Texas Declaration of Independence, Original Manuscript, March 2, 1836

Page 2

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Declaration of Independence - Page 2


central military despotism, in which
every interest is disregarded but that
of the army and the priesthood, both
the eternal enemies of civil liberty, the
everready minions of power, and the
usual instruments of tyrants. When,
long after the spirit of the constitu-
tion has departed, moderation is
at length so far lost by those in pow-
er, that even the semblance of freedom
is removed, and the forms themselves
of the constitution discontinued, and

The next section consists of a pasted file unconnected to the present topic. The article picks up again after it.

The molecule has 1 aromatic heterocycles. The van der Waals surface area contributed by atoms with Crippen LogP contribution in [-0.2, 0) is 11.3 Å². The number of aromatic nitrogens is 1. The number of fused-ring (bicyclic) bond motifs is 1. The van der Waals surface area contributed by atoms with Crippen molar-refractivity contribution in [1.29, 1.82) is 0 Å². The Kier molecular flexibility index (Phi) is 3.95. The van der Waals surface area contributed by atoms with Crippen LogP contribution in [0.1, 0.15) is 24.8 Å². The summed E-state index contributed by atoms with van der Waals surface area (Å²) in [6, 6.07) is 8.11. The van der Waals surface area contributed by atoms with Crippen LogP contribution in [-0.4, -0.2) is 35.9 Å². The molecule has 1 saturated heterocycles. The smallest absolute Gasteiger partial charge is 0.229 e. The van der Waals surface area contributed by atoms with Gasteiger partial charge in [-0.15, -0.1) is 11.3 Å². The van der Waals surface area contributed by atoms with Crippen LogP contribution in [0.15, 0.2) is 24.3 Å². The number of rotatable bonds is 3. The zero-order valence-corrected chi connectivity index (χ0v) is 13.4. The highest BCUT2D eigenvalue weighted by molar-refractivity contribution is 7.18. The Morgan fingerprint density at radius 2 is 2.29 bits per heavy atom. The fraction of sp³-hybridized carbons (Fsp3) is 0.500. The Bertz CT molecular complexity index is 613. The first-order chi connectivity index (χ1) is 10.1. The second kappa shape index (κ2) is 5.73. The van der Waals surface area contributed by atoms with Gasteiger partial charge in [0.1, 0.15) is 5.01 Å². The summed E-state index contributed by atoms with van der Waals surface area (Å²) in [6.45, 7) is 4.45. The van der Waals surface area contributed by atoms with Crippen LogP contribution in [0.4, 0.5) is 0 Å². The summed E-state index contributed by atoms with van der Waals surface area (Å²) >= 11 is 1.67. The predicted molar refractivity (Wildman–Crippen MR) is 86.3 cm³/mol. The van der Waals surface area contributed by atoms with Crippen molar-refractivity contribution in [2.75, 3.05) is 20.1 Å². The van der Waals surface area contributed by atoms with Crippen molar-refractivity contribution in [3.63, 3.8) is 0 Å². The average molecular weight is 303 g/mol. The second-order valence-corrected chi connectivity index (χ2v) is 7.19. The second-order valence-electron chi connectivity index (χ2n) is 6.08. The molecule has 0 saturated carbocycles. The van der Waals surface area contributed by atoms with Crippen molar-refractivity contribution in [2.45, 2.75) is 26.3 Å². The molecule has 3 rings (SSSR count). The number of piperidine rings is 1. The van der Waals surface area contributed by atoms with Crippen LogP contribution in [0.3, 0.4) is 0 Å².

so far from their petitions and rem-
onstrances being regarded, the agents
who bear them are thrown into dungeons,
and mercenary armies sent forth to
force a new government upon them
at the point of the bayonet. When,
in consequence of such acts of malfea-
sance and abdication on the part
of the government, anarchy pre-
vails, and civil society is dissolved
into its original elements. In
such a crisis, the first law of nature,
the right of self-preservation, the
inherent and inalienable rights of
the people to appeal to first princi

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